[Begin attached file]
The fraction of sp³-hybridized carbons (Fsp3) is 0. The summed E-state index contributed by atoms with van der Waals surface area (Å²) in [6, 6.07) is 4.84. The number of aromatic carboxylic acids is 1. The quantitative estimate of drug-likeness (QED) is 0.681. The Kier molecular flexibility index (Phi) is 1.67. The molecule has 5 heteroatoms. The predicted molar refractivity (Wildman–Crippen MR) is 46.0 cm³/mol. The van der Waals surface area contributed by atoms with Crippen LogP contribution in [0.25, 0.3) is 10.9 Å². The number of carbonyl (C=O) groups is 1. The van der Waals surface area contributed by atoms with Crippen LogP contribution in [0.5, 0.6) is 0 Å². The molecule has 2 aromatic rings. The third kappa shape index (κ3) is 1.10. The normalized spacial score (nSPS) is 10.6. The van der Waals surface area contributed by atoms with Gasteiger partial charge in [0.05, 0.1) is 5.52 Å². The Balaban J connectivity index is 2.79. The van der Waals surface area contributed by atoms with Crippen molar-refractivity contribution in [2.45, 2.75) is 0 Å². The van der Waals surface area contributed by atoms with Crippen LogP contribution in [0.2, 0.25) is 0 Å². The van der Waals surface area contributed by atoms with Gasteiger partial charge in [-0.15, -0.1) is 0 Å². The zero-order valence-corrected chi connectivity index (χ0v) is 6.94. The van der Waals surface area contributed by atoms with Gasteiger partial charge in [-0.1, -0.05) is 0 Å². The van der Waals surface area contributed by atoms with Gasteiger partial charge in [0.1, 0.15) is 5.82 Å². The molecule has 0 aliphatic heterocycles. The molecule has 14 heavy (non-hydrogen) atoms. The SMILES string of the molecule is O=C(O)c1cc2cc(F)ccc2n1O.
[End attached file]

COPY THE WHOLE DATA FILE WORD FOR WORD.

The fraction of sp³-hybridized carbons (Fsp3) is 0. The summed E-state index contributed by atoms with van der Waals surface area (Å²) in [6, 6.07) is 4.84. The number of aromatic carboxylic acids is 1. The quantitative estimate of drug-likeness (QED) is 0.681. The Kier molecular flexibility index (Phi) is 1.67. The molecule has 5 heteroatoms. The predicted molar refractivity (Wildman–Crippen MR) is 46.0 cm³/mol. The van der Waals surface area contributed by atoms with Crippen LogP contribution in [0.25, 0.3) is 10.9 Å². The number of carbonyl (C=O) groups is 1. The van der Waals surface area contributed by atoms with Crippen LogP contribution in [0.5, 0.6) is 0 Å². The molecule has 2 aromatic rings. The third kappa shape index (κ3) is 1.10. The normalized spacial score (nSPS) is 10.6. The van der Waals surface area contributed by atoms with Gasteiger partial charge in [0.05, 0.1) is 5.52 Å². The Balaban J connectivity index is 2.79. The van der Waals surface area contributed by atoms with Crippen molar-refractivity contribution in [2.45, 2.75) is 0 Å². The van der Waals surface area contributed by atoms with Crippen LogP contribution in [0.2, 0.25) is 0 Å². The van der Waals surface area contributed by atoms with Gasteiger partial charge in [-0.15, -0.1) is 0 Å². The zero-order valence-corrected chi connectivity index (χ0v) is 6.94. The van der Waals surface area contributed by atoms with Gasteiger partial charge in [-0.1, -0.05) is 0 Å². The van der Waals surface area contributed by atoms with Gasteiger partial charge in [0.1, 0.15) is 5.82 Å². The molecule has 0 aliphatic heterocycles. The molecule has 14 heavy (non-hydrogen) atoms. The SMILES string of the molecule is O=C(O)c1cc2cc(F)ccc2n1O.